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Determine the following:

Figure. No caption a... - Click to enlarge in new windowFigure. No caption available.

Rhythm: _______________________________________


Rate: ___________________________________________


P waves: _______________________________________


PR interval: ____________________________________


QRS complex: __________________________________


What's your interpretation?


(Answers on next page)


Name that strip: Answers

Rhythm: Irregular


Rate: 60 beats/minute


P waves: Vary in size and shape


PR interval: 0.08 to 0.12 second


QRS complex: 0.04 to 0.08 second


Interpretation: Wandering atrial pacemaker


Wandering atrial pacemaker (WAP) occurs when the pacemaker site shifts back and forth between the sinus node and ectopic atrial sites. The P-wave morphology will vary as the pacemaker "wanders" between the multiple sites. Generally, at least three different P-wave morphologies should be identified before making the diagnosis of WAP.


The heart rate is usually normal, but may be slow. The rhythm may be regular or irregular, as each impulse travels through the atria via a slightly different route. The PR interval is usually normal, but may be abnormal because of the different sites of impulse formation. The QRS complex is usually normal in duration. The distinguishing feature of this rhythm is the changing P-wave morphology. WAP is usually a result of increased vagal effect on the SA node, slowing the sinus rate and allowing other pacemaker sites an opportunity to compete for control of the heart rate.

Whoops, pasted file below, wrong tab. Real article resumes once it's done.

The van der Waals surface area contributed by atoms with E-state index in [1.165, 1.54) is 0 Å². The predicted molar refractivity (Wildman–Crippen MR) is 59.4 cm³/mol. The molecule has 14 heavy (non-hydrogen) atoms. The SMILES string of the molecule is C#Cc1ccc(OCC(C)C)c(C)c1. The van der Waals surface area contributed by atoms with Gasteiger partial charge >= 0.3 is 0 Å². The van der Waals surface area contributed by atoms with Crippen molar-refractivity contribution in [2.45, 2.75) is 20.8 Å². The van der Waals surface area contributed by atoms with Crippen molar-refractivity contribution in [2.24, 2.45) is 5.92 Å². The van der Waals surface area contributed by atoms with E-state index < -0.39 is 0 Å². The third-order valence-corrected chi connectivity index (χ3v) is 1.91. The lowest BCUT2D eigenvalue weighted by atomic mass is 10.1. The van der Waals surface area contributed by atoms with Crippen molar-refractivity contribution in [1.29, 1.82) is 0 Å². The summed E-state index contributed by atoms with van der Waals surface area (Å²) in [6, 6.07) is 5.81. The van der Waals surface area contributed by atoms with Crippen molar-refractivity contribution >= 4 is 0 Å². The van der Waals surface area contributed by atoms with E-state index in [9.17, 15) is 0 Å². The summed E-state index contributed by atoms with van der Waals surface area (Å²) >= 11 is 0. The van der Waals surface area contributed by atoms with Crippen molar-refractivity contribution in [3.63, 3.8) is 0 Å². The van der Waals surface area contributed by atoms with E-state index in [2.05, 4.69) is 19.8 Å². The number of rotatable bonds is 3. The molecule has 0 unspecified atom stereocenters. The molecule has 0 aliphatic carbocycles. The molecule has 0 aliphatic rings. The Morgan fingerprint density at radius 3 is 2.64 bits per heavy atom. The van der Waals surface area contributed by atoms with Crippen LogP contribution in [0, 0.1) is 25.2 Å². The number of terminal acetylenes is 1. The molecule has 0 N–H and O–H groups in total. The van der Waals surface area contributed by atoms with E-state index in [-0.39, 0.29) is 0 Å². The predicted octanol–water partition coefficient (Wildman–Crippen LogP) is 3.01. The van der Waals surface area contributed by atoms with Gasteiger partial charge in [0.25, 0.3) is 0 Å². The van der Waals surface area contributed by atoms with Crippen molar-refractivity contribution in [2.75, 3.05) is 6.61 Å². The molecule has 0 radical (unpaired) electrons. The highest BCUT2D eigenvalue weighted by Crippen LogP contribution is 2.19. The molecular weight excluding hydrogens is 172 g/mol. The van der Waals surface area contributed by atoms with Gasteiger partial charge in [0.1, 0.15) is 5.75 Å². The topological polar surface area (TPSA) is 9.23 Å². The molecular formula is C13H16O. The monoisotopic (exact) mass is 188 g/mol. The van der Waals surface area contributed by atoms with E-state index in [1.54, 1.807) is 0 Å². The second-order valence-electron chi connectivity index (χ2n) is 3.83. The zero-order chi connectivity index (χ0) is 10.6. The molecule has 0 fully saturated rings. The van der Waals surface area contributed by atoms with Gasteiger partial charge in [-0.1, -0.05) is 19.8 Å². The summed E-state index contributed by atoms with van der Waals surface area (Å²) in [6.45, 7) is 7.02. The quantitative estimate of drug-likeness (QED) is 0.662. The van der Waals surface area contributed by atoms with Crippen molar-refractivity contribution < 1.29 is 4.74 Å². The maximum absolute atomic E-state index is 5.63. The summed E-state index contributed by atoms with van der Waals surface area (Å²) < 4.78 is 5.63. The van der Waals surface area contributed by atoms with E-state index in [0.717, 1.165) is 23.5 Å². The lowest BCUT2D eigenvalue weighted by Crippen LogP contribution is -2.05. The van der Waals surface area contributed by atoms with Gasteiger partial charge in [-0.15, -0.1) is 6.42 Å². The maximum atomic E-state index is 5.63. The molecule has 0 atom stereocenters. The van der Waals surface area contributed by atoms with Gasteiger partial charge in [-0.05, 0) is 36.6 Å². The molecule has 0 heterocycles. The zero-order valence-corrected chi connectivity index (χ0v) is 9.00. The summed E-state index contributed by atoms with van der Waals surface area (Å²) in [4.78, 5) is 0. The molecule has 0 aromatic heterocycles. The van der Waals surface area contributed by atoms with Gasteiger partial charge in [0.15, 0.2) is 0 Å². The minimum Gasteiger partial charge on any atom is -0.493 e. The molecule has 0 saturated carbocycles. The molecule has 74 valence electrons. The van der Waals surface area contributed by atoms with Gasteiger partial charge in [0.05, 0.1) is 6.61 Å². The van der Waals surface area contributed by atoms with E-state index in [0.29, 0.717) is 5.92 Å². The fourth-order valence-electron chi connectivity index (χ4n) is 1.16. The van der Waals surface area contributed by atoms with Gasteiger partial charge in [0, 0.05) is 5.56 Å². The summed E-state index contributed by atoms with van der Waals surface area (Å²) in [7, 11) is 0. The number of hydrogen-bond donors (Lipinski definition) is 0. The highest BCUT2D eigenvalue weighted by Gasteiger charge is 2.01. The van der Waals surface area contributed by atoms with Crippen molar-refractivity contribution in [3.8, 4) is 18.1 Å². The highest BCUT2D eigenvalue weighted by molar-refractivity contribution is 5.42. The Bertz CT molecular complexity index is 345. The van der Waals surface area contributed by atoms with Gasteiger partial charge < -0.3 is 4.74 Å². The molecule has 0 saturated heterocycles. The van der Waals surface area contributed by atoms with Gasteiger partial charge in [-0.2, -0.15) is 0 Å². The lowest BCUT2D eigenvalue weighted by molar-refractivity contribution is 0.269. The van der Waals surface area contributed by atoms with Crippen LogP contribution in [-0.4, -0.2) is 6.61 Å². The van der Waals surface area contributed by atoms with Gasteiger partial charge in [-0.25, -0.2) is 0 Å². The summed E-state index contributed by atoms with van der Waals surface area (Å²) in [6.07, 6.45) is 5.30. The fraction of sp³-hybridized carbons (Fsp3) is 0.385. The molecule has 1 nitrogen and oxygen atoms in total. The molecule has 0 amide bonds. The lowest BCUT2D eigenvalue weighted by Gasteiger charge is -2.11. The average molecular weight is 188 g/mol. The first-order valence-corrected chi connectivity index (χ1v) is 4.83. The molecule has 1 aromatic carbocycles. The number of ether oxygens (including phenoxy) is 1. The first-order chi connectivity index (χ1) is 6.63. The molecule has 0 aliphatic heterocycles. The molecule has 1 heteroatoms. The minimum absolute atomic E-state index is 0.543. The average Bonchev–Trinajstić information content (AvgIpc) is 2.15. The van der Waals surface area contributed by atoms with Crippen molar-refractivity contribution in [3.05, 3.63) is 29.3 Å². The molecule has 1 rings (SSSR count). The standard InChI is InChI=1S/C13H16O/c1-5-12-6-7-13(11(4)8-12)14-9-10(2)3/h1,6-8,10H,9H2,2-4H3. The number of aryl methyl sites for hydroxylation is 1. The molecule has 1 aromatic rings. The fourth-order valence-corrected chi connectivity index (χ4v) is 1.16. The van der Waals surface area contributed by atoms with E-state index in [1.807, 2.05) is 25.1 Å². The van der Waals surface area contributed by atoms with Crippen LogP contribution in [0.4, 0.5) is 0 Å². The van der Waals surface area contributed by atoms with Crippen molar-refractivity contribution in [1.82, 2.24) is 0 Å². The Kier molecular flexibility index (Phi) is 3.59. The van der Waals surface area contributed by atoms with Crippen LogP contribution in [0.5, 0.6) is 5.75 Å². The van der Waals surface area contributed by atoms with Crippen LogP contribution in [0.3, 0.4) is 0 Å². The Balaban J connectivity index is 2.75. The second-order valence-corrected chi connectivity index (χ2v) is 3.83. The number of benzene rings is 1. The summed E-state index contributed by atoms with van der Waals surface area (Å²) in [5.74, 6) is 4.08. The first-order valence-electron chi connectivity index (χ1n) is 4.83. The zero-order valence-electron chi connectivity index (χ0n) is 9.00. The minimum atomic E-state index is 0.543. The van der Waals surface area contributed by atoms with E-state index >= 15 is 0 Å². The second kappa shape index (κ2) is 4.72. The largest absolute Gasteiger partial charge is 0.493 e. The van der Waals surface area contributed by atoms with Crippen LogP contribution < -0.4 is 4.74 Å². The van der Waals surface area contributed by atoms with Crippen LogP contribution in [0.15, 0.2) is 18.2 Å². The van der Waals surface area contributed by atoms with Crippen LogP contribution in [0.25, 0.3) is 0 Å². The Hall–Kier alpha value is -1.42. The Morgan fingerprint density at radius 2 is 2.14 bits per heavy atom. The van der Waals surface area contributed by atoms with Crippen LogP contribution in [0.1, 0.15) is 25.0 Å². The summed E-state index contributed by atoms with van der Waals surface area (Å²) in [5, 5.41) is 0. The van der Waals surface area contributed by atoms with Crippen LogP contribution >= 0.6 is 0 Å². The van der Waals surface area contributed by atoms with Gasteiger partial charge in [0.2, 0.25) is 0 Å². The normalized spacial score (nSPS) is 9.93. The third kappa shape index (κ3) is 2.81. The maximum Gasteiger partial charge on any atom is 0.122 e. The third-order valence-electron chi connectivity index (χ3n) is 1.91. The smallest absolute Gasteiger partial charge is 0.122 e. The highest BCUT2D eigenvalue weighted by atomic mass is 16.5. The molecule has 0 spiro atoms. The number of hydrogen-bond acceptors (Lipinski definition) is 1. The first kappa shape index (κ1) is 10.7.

WAP is seen in the very young, in the very old, and in athletes, and can manifest itself during a person's normal sleep cycle. It may also be caused by the administration of digitalis. WAP isn't clinically significant, and treatment is not indicated. If the heart rate is slow, medications should be reviewed and those affecting heart rate discontinued, if possible. If the heart rate is slow and the patient is symptomatic, treatment of the rhythm is the same as for symptomatic sinus bradycardia with a pulse. When WAP is associated with a heart rate greater than 100 beats/minute, the rhythm is called multifocal atrial tachycardia (MAT). MAT is a relatively infrequent dysrhythmia and is most commonly observed in patients with lung disorders such as chronic obstructive pulmonary disease.


WAP: Identifying ECG features

Rhythm: Regular or irregular


Rate: Usually normal (60 to 100 beats/minute) but may be slow (less than 60 beats/minute)


P waves: Vary in size, shape, and direction; one P wave precedes each QRS complex


PR interval: Usually normal duration, but may be abnormal depending on changing pacemaker location


QRS complex: Usually normal (less than 0.12 second)